This bits even more personal than the rest of the letter.
You know how the Christmas cards come pre-printed with the words: “Happy Christmas”. You mean that – it’s why you’re sending your friend the card. But you add in your own hand: “Hope 2019 brings you some better news”, then sign it. It’s what our church hall architect has written in my card for the past 9 years.
Here’s his personal touch. Verse 22: “If anyone does not love the Lord, let that person be cursed! Come, Lord!” Two hallmarks of the genuine Christian, that chimes with everything he’s said in this letter.
The genuine Christian loves the Lord Jesus.
The genuine Christian longs for Jesus to come back.
Love longingly. I’ll say more about that next Sunday morning, if you’re here.
Other than another look at verse 22 next week, we’ve reached the end of this long letter.
More than anything, it’s a letter about Jesus. He loved us enough to die for our sins. He rose again from the dead, and he will return to bring about a glorious future for his people. In the meantime, he rules this and every church. He calls us to love him above all else, and to long for his return.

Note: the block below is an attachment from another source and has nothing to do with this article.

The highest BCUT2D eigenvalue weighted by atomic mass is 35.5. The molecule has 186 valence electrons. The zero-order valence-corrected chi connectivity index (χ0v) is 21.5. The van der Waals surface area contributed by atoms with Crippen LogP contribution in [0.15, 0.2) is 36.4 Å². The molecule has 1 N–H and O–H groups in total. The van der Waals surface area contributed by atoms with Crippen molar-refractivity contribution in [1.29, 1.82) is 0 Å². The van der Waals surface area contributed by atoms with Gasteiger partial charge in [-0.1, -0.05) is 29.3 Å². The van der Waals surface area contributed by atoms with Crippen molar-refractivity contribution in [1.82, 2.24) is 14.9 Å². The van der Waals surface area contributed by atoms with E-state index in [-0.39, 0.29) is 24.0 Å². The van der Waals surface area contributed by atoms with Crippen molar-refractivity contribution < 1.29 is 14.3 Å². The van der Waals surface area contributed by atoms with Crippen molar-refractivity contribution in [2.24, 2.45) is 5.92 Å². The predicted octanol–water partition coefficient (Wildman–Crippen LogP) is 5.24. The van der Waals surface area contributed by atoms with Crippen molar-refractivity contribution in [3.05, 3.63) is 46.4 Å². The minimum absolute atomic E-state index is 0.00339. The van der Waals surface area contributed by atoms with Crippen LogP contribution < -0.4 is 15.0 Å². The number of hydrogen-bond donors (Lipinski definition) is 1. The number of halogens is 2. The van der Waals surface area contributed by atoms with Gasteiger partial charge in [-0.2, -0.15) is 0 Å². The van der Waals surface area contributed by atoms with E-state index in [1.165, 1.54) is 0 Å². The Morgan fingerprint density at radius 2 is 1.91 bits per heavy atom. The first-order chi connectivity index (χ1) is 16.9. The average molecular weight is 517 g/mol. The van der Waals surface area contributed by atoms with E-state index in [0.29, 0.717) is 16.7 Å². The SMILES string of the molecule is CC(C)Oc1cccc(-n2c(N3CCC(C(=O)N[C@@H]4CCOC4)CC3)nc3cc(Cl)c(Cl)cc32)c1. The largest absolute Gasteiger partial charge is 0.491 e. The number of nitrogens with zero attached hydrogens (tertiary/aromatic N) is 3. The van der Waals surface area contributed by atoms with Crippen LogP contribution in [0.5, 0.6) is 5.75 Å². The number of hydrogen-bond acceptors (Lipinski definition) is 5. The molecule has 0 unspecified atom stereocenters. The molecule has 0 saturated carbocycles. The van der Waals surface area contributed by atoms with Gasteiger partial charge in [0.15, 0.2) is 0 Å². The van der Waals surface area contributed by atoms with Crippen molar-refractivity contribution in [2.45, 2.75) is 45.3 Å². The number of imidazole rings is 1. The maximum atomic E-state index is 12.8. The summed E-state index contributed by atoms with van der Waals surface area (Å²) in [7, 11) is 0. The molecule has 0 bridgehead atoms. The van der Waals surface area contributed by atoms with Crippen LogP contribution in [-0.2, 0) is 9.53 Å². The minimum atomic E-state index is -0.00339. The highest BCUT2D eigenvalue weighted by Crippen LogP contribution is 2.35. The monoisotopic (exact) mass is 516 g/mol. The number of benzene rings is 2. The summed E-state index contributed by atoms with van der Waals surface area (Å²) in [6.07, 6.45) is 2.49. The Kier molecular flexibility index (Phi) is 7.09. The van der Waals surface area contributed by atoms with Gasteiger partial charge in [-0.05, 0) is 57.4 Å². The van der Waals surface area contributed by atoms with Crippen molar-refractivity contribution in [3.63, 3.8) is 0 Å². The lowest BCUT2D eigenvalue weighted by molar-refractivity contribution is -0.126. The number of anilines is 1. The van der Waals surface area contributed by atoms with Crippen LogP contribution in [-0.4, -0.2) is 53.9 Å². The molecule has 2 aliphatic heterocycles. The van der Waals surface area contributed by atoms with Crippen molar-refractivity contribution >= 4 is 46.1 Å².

Is that a way of life that you’re on board with. If you’ve never set out on that journey, why not start today. It’s so easy to become a Christian. Jesus has done all the hard work: You just have to ask him if you can join in. If there’s nothing stopping you doing that today, please do so. It’s a thrilling life with a wonderful future.
For those of us who are following the Lord Jesus, we’ve discovered in this letter that he calls us to follow him, even if that goes against the prevailing culture. That requires us to stand our ground, it requires courage, it requires us to love our fellow Christians.
At times we’ll find Jesus telling us things we don’t want to hear. Today has been teaching us how to respond when that happens. We don’t put our fingers in our ears, and listen to someone more palatable. We courageously follow Jesus wherever he leads us.
So two questions for us as we finish this letter. (And maybe you want to listen again to some of the sermons – they’re all on the church website).
Number 1: Which lesson have you learnt from 1 Corinthians that you most want to put into practice? Write it down as soon as you get home, and pray about it throughout next year.
Number 2: Which lesson have you heard from 1 Corinthians that you wish you hadn’t heard? Write that down too, and pray about that throughout next year. Ask God for help to take that bit out of the bin, and into practice.
Amen! Come, Lord Jesus!